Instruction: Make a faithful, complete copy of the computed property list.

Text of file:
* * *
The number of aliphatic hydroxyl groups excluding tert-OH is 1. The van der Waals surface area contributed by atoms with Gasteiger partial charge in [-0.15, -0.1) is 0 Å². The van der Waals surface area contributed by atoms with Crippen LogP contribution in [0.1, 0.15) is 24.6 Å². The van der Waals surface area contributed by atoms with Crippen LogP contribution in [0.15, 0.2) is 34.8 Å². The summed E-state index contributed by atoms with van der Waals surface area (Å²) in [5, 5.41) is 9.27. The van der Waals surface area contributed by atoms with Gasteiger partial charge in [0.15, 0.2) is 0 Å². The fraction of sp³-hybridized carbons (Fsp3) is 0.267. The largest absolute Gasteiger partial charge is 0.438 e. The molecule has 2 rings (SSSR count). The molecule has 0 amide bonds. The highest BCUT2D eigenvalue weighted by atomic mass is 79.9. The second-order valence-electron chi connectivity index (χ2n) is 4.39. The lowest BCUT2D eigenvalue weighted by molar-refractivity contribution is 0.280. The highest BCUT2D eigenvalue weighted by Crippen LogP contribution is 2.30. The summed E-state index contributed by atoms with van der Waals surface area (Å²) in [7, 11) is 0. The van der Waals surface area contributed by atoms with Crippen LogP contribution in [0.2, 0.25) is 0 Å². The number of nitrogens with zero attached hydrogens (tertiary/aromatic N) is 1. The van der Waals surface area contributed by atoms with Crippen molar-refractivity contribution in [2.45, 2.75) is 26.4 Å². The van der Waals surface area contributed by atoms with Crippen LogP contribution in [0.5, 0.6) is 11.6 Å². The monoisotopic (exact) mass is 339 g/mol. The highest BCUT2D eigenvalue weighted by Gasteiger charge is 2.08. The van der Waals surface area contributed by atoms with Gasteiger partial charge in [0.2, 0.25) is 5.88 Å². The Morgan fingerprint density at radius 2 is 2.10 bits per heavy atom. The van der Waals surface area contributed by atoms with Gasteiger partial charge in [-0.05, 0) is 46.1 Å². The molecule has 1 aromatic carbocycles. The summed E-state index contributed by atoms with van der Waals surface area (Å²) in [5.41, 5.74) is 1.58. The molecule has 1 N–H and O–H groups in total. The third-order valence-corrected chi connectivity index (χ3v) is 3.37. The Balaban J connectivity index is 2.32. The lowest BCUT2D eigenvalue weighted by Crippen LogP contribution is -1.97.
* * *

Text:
The number of aliphatic hydroxyl groups excluding tert-OH is 1. The van der Waals surface area contributed by atoms with Gasteiger partial charge in [-0.15, -0.1) is 0 Å². The van der Waals surface area contributed by atoms with Crippen LogP contribution in [0.1, 0.15) is 24.6 Å². The van der Waals surface area contributed by atoms with Crippen LogP contribution in [0.15, 0.2) is 34.8 Å². The summed E-state index contributed by atoms with van der Waals surface area (Å²) in [5, 5.41) is 9.27. The van der Waals surface area contributed by atoms with Gasteiger partial charge in [0.15, 0.2) is 0 Å². The fraction of sp³-hybridized carbons (Fsp3) is 0.267. The largest absolute Gasteiger partial charge is 0.438 e. The molecule has 2 rings (SSSR count). The molecule has 0 amide bonds. The highest BCUT2D eigenvalue weighted by atomic mass is 79.9. The second-order valence-electron chi connectivity index (χ2n) is 4.39. The lowest BCUT2D eigenvalue weighted by molar-refractivity contribution is 0.280. The highest BCUT2D eigenvalue weighted by Crippen LogP contribution is 2.30. The summed E-state index contributed by atoms with van der Waals surface area (Å²) in [7, 11) is 0. The van der Waals surface area contributed by atoms with Crippen LogP contribution in [0.2, 0.25) is 0 Å². The number of nitrogens with zero attached hydrogens (tertiary/aromatic N) is 1. The van der Waals surface area contributed by atoms with Crippen molar-refractivity contribution in [2.45, 2.75) is 26.4 Å². The van der Waals surface area contributed by atoms with Crippen LogP contribution in [0.5, 0.6) is 11.6 Å². The monoisotopic (exact) mass is 339 g/mol. The highest BCUT2D eigenvalue weighted by Gasteiger charge is 2.08. The van der Waals surface area contributed by atoms with Gasteiger partial charge in [0.2, 0.25) is 5.88 Å². The Morgan fingerprint density at radius 2 is 2.10 bits per heavy atom. The van der Waals surface area contributed by atoms with Gasteiger partial charge in [-0.05, 0) is 46.1 Å². The molecule has 1 aromatic carbocycles. The summed E-state index contributed by atoms with van der Waals surface area (Å²) in [5.41, 5.74) is 1.58. The molecule has 1 N–H and O–H groups in total. The third-order valence-corrected chi connectivity index (χ3v) is 3.37. The Balaban J connectivity index is 2.32. The lowest BCUT2D eigenvalue weighted by Crippen LogP contribution is -1.97.